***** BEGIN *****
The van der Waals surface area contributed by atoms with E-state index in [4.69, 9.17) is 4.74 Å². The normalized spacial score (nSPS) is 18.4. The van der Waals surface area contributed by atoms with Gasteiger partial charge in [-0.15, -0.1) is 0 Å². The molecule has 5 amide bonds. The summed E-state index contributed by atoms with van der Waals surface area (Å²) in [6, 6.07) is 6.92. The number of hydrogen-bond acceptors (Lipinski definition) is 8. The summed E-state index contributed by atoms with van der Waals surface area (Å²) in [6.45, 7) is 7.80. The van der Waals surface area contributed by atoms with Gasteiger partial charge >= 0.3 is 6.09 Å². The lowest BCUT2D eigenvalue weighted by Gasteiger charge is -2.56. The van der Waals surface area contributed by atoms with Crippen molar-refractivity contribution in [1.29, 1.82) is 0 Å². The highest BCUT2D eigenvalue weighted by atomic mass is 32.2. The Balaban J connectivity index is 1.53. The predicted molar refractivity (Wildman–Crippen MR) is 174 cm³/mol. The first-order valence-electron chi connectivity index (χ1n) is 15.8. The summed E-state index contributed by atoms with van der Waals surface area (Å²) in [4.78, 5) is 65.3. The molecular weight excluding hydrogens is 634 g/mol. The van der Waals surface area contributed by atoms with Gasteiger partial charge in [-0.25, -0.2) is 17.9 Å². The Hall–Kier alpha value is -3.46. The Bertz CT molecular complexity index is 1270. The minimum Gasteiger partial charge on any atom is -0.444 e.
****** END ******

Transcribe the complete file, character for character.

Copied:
The van der Waals surface area contributed by atoms with E-state index in [4.69, 9.17) is 4.74 Å². The normalized spacial score (nSPS) is 18.4. The van der Waals surface area contributed by atoms with Gasteiger partial charge in [-0.15, -0.1) is 0 Å². The molecule has 5 amide bonds. The summed E-state index contributed by atoms with van der Waals surface area (Å²) in [6, 6.07) is 6.92. The number of hydrogen-bond acceptors (Lipinski definition) is 8. The summed E-state index contributed by atoms with van der Waals surface area (Å²) in [6.45, 7) is 7.80. The van der Waals surface area contributed by atoms with Gasteiger partial charge >= 0.3 is 6.09 Å². The lowest BCUT2D eigenvalue weighted by Gasteiger charge is -2.56. The van der Waals surface area contributed by atoms with Crippen molar-refractivity contribution in [1.29, 1.82) is 0 Å². The highest BCUT2D eigenvalue weighted by atomic mass is 32.2. The Balaban J connectivity index is 1.53. The predicted molar refractivity (Wildman–Crippen MR) is 174 cm³/mol. The first-order valence-electron chi connectivity index (χ1n) is 15.8. The summed E-state index contributed by atoms with van der Waals surface area (Å²) in [4.78, 5) is 65.3. The molecular weight excluding hydrogens is 634 g/mol. The van der Waals surface area contributed by atoms with Gasteiger partial charge in [-0.25, -0.2) is 17.9 Å². The Hall–Kier alpha value is -3.46. The Bertz CT molecular complexity index is 1270. The minimum Gasteiger partial charge on any atom is -0.444 e.